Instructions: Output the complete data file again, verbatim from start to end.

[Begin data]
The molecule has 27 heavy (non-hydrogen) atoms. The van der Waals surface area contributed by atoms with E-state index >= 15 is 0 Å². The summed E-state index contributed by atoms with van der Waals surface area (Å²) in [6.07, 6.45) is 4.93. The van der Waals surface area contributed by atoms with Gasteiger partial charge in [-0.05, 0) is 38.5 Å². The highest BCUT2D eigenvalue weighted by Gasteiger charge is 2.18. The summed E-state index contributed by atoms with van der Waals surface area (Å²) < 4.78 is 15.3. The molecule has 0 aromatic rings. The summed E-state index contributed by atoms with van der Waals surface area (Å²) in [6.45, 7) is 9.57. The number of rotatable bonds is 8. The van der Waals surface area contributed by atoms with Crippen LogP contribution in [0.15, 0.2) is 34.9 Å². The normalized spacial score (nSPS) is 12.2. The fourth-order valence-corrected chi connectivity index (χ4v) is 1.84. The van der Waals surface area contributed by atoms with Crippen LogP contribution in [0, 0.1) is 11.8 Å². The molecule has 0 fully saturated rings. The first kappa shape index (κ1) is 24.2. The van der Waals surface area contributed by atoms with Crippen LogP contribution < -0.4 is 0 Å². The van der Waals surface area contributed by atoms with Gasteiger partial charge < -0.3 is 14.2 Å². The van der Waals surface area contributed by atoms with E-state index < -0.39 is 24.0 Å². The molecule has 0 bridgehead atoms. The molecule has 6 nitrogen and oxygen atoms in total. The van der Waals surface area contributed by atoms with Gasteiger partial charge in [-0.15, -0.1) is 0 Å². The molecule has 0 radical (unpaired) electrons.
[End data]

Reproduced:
The molecule has 27 heavy (non-hydrogen) atoms. The van der Waals surface area contributed by atoms with E-state index >= 15 is 0 Å². The summed E-state index contributed by atoms with van der Waals surface area (Å²) in [6.07, 6.45) is 4.93. The van der Waals surface area contributed by atoms with Gasteiger partial charge in [-0.05, 0) is 38.5 Å². The highest BCUT2D eigenvalue weighted by Gasteiger charge is 2.18. The summed E-state index contributed by atoms with van der Waals surface area (Å²) < 4.78 is 15.3. The molecule has 0 aromatic rings. The summed E-state index contributed by atoms with van der Waals surface area (Å²) in [6.45, 7) is 9.57. The number of rotatable bonds is 8. The van der Waals surface area contributed by atoms with Crippen LogP contribution in [0.15, 0.2) is 34.9 Å². The normalized spacial score (nSPS) is 12.2. The fourth-order valence-corrected chi connectivity index (χ4v) is 1.84. The van der Waals surface area contributed by atoms with Crippen LogP contribution in [0, 0.1) is 11.8 Å². The molecule has 0 fully saturated rings. The first kappa shape index (κ1) is 24.2. The van der Waals surface area contributed by atoms with Crippen LogP contribution < -0.4 is 0 Å². The van der Waals surface area contributed by atoms with Gasteiger partial charge < -0.3 is 14.2 Å². The van der Waals surface area contributed by atoms with E-state index < -0.39 is 24.0 Å². The molecule has 0 bridgehead atoms. The molecule has 6 nitrogen and oxygen atoms in total. The van der Waals surface area contributed by atoms with Gasteiger partial charge in [-0.15, -0.1) is 0 Å². The molecule has 0 radical (unpaired) electrons.